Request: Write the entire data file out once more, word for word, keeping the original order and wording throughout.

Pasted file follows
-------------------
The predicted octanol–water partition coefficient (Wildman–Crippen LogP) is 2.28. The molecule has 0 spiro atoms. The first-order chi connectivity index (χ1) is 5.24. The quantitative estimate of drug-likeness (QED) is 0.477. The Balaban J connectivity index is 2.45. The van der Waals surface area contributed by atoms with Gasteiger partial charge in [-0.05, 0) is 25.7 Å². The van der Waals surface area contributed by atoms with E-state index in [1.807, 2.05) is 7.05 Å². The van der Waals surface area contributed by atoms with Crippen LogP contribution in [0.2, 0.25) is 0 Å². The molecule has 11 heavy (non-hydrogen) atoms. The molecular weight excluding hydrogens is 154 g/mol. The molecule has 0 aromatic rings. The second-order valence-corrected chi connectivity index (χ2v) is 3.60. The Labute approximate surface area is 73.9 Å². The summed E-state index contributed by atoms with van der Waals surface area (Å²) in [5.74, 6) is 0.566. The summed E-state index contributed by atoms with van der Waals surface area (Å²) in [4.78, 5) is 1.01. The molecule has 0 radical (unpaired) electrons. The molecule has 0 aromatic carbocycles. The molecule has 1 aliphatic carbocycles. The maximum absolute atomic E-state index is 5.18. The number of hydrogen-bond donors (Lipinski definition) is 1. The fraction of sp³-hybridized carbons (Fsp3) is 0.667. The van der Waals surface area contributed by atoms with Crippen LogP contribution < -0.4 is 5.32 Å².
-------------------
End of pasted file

The predicted octanol–water partition coefficient (Wildman–Crippen LogP) is 2.28. The molecule has 0 spiro atoms. The first-order chi connectivity index (χ1) is 5.24. The quantitative estimate of drug-likeness (QED) is 0.477. The Balaban J connectivity index is 2.45. The van der Waals surface area contributed by atoms with Gasteiger partial charge in [-0.05, 0) is 25.7 Å². The van der Waals surface area contributed by atoms with E-state index in [1.807, 2.05) is 7.05 Å². The van der Waals surface area contributed by atoms with Crippen LogP contribution in [0.2, 0.25) is 0 Å². The molecule has 11 heavy (non-hydrogen) atoms. The molecular weight excluding hydrogens is 154 g/mol. The molecule has 0 aromatic rings. The second-order valence-corrected chi connectivity index (χ2v) is 3.60. The Labute approximate surface area is 73.9 Å². The summed E-state index contributed by atoms with van der Waals surface area (Å²) in [5.74, 6) is 0.566. The summed E-state index contributed by atoms with van der Waals surface area (Å²) in [4.78, 5) is 1.01. The molecule has 0 radical (unpaired) electrons. The molecule has 0 aromatic carbocycles. The molecule has 1 aliphatic carbocycles. The maximum absolute atomic E-state index is 5.18. The number of hydrogen-bond donors (Lipinski definition) is 1. The fraction of sp³-hybridized carbons (Fsp3) is 0.667. The van der Waals surface area contributed by atoms with Crippen LogP contribution < -0.4 is 5.32 Å².